There's a lot of give and take with it, granted. I personally want to see a more horizontal approach to themeparks and what I've seen so far seems promising. The kitchen sink approach "seems" to be working out decently.

Ted Atchley said...

I love the humor. The narrator is explaining how you gather. I was an herbalist. To gather plants, I had to shoot them. The narrators says, "Don't worry about it. I'm sure it had it coming!"

Wildstar seems to get it. They seem to understand the MMO player. They have so many things already in and the game is already deep and feature filled.

As for a class, from the moment I saw her, I knew the Engineer was going to be my class. Regardless of my class in WoW, I always had at least one toon with max level Engineering as a profession. I thought many times that Blizzard could solve the balance problems they had with the profession by making it a class. It was a hero unit in WC3 just like the DK. Instead the Engineer was constantly nerfed.

Plus, I've always wanted to play a tank with a Ranged DPS offspec (and Boomkin/Feral never appealed to me).

Robot pets, heavy armor, giant guns, and the mech suit. Oh, you had me at mech suit.

Now, if you'll excuse me (/cocks Launcher), there's some Dommies that about to learn about applied technology.

Gubjub said...

I found the game completely compelling from the start. I like the challenge of it and the instances are incredible.

The dungeons are more challenging than wow... especially as the healer- this only made them more fun. Every time I grouped the other players were very good-natured and incredibly supportive. There was quite a learning curve during my first instance. Even in 5 mans, the bosses have mechanics you must learn to pay attention too. It's not insanely hard but hard enough to promote an attitude of learning and cooperation. I think the level of difficulty in Wildstar manages a great compromise that will engage the hardcore hero and the casual dungeoneer.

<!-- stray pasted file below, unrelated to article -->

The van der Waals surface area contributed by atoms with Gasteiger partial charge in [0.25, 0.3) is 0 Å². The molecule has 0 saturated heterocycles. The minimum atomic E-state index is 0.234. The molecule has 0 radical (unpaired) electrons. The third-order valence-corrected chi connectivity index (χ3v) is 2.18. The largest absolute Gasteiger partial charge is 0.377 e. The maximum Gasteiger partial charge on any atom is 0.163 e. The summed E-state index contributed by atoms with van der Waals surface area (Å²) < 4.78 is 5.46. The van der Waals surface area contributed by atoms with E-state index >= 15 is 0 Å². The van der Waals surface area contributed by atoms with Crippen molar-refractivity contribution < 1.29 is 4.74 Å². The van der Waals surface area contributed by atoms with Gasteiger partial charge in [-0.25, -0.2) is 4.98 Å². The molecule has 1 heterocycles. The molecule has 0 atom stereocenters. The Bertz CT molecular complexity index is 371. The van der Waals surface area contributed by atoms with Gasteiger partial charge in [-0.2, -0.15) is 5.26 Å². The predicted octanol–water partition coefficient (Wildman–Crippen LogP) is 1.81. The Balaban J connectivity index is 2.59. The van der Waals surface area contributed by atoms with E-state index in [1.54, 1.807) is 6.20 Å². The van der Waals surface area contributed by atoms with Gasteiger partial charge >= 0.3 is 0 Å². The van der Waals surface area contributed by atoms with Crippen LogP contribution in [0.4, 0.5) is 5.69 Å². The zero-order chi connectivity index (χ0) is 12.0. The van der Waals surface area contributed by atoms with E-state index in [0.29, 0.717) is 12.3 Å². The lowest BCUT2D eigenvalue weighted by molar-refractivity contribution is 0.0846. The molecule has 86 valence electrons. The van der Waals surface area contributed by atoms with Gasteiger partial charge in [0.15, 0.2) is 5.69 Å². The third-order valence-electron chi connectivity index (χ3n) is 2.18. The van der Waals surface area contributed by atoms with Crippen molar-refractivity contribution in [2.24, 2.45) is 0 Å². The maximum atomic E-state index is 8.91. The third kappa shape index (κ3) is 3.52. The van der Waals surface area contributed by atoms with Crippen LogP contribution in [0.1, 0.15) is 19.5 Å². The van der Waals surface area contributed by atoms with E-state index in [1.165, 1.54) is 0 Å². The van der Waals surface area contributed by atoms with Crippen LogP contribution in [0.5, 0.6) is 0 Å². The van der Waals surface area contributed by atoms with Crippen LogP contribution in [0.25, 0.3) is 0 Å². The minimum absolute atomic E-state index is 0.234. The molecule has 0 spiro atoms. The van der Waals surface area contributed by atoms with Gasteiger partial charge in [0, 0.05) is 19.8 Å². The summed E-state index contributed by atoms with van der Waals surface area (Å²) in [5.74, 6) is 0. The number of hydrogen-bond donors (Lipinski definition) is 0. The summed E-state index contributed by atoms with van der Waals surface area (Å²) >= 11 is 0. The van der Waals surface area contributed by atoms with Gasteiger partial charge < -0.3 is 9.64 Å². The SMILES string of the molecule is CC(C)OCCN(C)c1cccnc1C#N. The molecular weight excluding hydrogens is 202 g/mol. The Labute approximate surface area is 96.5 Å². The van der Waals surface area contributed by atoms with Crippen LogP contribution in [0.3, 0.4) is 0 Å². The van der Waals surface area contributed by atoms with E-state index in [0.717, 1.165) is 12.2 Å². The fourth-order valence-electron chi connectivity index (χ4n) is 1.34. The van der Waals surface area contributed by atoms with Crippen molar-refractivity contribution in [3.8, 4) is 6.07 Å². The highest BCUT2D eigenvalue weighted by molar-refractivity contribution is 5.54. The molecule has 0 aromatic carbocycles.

Also, questing where you have to move and dodge keeps the players engaged as well. WoW for me 1-Attack a group of mobs, 2-Faceroll on the keys, 3-collect the loot. Although its easier, it gets mind numbing. Questing in WoW for more than an hour had me falling asleep. I'm embarrassed to say, I played Wildstar for hours a day without wanting to stop.

AND you have to try shiphand missions... pure awesome.

Carson 63000 said...

"If you have to bleep your swearing, you really should just rewrite your content to avoid profanity."

Couldn't agree more!! Bleeped profanity? People who don't want to be sworn at will still be offended, people who like swearing will feel that you've insulted their intelligence.

It's like when you hear a song on the radio or see a video clip, and there's a bunch of bleeped or silenced profanity. "We're so hardcore and edgy and tough but OH NO NO NO not if it might cost us airplay!!"

p.s. I love swearing and would be totally cool with an MMO that yelled "OH SHIT S0N!!" at me every time something big happened.